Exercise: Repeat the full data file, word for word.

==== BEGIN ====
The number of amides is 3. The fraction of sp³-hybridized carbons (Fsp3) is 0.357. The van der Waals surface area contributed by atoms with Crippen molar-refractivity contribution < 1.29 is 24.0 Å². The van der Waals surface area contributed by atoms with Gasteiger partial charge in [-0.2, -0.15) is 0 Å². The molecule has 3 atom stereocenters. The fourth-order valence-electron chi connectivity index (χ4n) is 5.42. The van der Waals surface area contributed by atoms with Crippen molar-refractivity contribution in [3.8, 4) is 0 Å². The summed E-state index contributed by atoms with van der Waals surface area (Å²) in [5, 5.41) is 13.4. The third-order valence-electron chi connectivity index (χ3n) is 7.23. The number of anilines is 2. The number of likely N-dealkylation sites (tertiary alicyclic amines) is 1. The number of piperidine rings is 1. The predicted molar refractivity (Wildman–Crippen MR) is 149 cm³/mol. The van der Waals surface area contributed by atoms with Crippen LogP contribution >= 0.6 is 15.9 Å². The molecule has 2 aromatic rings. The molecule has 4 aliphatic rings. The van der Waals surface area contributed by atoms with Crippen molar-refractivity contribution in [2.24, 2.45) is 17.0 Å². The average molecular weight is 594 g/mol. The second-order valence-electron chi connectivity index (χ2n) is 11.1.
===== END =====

The number of amides is 3. The fraction of sp³-hybridized carbons (Fsp3) is 0.357. The van der Waals surface area contributed by atoms with Crippen molar-refractivity contribution < 1.29 is 24.0 Å². The van der Waals surface area contributed by atoms with Gasteiger partial charge in [-0.2, -0.15) is 0 Å². The molecule has 3 atom stereocenters. The fourth-order valence-electron chi connectivity index (χ4n) is 5.42. The van der Waals surface area contributed by atoms with Crippen molar-refractivity contribution in [3.8, 4) is 0 Å². The summed E-state index contributed by atoms with van der Waals surface area (Å²) in [5, 5.41) is 13.4. The third-order valence-electron chi connectivity index (χ3n) is 7.23. The number of anilines is 2. The number of likely N-dealkylation sites (tertiary alicyclic amines) is 1. The number of piperidine rings is 1. The predicted molar refractivity (Wildman–Crippen MR) is 149 cm³/mol. The van der Waals surface area contributed by atoms with Crippen LogP contribution >= 0.6 is 15.9 Å². The molecule has 2 aromatic rings. The molecule has 4 aliphatic rings. The van der Waals surface area contributed by atoms with Crippen molar-refractivity contribution in [2.24, 2.45) is 17.0 Å². The average molecular weight is 594 g/mol. The second-order valence-electron chi connectivity index (χ2n) is 11.1.